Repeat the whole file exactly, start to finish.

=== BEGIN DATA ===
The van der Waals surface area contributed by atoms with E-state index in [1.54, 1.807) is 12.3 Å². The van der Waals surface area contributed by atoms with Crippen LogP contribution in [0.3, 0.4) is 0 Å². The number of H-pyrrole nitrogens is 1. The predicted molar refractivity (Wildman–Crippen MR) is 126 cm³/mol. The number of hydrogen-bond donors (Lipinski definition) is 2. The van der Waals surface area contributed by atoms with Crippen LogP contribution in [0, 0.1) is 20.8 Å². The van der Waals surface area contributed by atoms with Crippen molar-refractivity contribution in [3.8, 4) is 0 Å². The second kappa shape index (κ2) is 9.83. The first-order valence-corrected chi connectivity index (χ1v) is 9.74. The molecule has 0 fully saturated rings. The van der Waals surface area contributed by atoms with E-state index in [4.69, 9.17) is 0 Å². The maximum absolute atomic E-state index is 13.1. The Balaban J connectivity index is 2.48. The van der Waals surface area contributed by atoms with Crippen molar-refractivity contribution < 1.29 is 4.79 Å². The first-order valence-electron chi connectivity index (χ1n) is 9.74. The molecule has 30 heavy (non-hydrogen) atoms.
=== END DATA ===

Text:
The van der Waals surface area contributed by atoms with E-state index in [1.54, 1.807) is 12.3 Å². The van der Waals surface area contributed by atoms with Crippen LogP contribution in [0.3, 0.4) is 0 Å². The number of H-pyrrole nitrogens is 1. The predicted molar refractivity (Wildman–Crippen MR) is 126 cm³/mol. The number of hydrogen-bond donors (Lipinski definition) is 2. The van der Waals surface area contributed by atoms with Crippen LogP contribution in [0, 0.1) is 20.8 Å². The van der Waals surface area contributed by atoms with Crippen molar-refractivity contribution in [3.8, 4) is 0 Å². The second kappa shape index (κ2) is 9.83. The first-order valence-corrected chi connectivity index (χ1v) is 9.74. The molecule has 0 fully saturated rings. The van der Waals surface area contributed by atoms with E-state index in [4.69, 9.17) is 0 Å². The maximum absolute atomic E-state index is 13.1. The Balaban J connectivity index is 2.48. The van der Waals surface area contributed by atoms with Crippen molar-refractivity contribution < 1.29 is 4.79 Å². The first-order valence-electron chi connectivity index (χ1n) is 9.74. The molecule has 30 heavy (non-hydrogen) atoms.